The latest statewide survey of voters offers some hard to pass up nuggets about two important subsets of the California electorate and how they might sway the state's biggest November contests -- those for governor and the United States Senate. And if that's true, then it adds even more intrigue to the next 11 weeks of the primary season and who comes out on top.
For those, though, who want the headlines from tonight's Public Policy Institute of California poll, then here they are: Meg Whitman leads Steve Poizner by 50 points in the GOP gubernatorial primary and leads Jerry Brown in a theoretical November race by five points; and Carly Fiorina appears to have closed the gap in the GOP race for the U.S. Senate, leading Tom Campbell by a single percentage point (Chuck DeVore's support remains unchanged) with both GOP front-runners deadlocked with 18-year Democratic incumbent Barbara Boxer.
Now, on to our subplot.
In the Republican race for governor, current underdog Steve Poizner has embarked on a strategy that seems directly aimed at social conservatives in his party -- a get-tough stance on illegal immigration. Poizner, in comments several times over the last few weeks, maintains that the issue is centered on the state's budget crisis and, in response to a question I asked him at the GOP convention, said that he believes undocumented immigrants are costing the state $10 billion in services used.
But pushing the immigration issue comes with some potential risk, especially given the large number of people who believe the last GOP fight over illegal immigration, 1994's Proposition 187, drove a wedge between Latino voters in the state and the party, one that still exists today.
When asked about a potential fall contest between Democrat Jerry Brown and Republican Meg Whitman, Latino voters surveyed favor Brown, 45%-35%. But when asked about a race between Brown and Steve Poizner, Latinos shift dramatically away from the GOP... this time picking Brown by a resounding 57%-19%.
That's not only a 13-point swing in Brown's favor, but also at least 16-point swing of Latinos away from the Republican party should Poizner pull an upset on June 8.
It's hard to imagine anything other than his tough talk on illegal immigration driving that result, especially given how prominent the issue has become in the race. It also seems plausible to ask -- again, should the incumbent insurance commissioner win the primary -- whether Poizner could steer his public image back towards the political center and ask Latino voters for a second chance in a fall contest.A less clear but still interesting result appears in PPIC's findings on the race for the U.S. Senate. When asked about hypothetical matchups between each of the three Republicans and the incumbent Democrat Barbara Boxer, the feelings of another subgroup of voters are worth noting: independents, the single fastest growing group of voters in the state.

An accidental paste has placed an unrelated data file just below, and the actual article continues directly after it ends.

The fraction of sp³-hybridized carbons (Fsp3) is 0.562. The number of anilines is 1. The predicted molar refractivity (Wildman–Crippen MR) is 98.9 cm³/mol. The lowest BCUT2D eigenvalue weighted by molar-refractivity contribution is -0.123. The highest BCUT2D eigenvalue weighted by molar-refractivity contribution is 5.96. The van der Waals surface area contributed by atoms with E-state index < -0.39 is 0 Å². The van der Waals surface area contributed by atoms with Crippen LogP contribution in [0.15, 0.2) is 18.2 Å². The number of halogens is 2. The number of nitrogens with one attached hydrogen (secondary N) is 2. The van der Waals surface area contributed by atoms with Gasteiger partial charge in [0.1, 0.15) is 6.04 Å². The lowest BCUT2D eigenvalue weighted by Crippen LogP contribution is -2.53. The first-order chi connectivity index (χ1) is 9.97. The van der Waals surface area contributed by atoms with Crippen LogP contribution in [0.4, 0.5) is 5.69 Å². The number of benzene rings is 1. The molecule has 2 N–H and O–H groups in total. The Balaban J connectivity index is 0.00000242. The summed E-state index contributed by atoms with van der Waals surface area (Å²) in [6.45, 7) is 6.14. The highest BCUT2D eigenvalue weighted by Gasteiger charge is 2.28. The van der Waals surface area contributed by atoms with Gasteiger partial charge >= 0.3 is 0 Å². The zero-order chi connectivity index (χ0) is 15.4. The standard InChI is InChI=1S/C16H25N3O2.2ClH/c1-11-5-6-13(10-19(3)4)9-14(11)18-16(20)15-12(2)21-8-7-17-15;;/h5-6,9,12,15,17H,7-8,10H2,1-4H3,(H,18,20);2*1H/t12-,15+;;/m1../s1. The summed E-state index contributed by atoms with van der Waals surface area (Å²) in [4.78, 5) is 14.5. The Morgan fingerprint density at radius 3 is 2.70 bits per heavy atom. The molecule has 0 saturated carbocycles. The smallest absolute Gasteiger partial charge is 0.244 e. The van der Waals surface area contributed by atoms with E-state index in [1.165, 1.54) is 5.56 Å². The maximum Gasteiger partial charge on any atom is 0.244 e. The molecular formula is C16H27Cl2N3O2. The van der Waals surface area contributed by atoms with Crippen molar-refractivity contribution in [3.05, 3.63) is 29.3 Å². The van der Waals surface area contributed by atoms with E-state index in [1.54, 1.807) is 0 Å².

PPIC found that independents are the least happy group of voters about the choices they have in the Senate race, with almost four in ten saying that describes their mood. But when forced to choose, the results show Boxer's fate with swing voters improves the more conservative the GOP nominee seems to be.
In a Boxer-Campbell general election, independents queried by PPIC pick Campbell by 16-points, 48% to 32%. In a Boxer-Fiorina matchup, independents pick Fiorina 41%-35%... still not hot for the junior senator, but a 10-point upswing in her favor (and more indy voters also are undecided than with Campbell). However, should the November race be Boxer versus DeVore, this time the incumbent comes out on top, 41%-35%... a 22-point swing from how they feel about Campbell.
Are independents the single most important factor in the Senate race? Of course not... and neither are Latinos in the gubernatorial contest. And yes, another caveat, the poll only measures how voters feel now -- not how they're going to feel come election day in June or November.
But both subgroups of voters are important to understanding the narrative of the campaign, at least from a journalist's perspective. Latino voters offer a glimpse into the turbulent waters of race, class, and the changing face of California... waters that, as stated earlier, have been harder for Republicans to navigate in recent times. And with both major parties in weaker positions than they used to be, independent voters and their blend of pragmatism and ideology can wreak havoc on politicians perceived as unduly partisan.
It's shaping up to be an interesting election.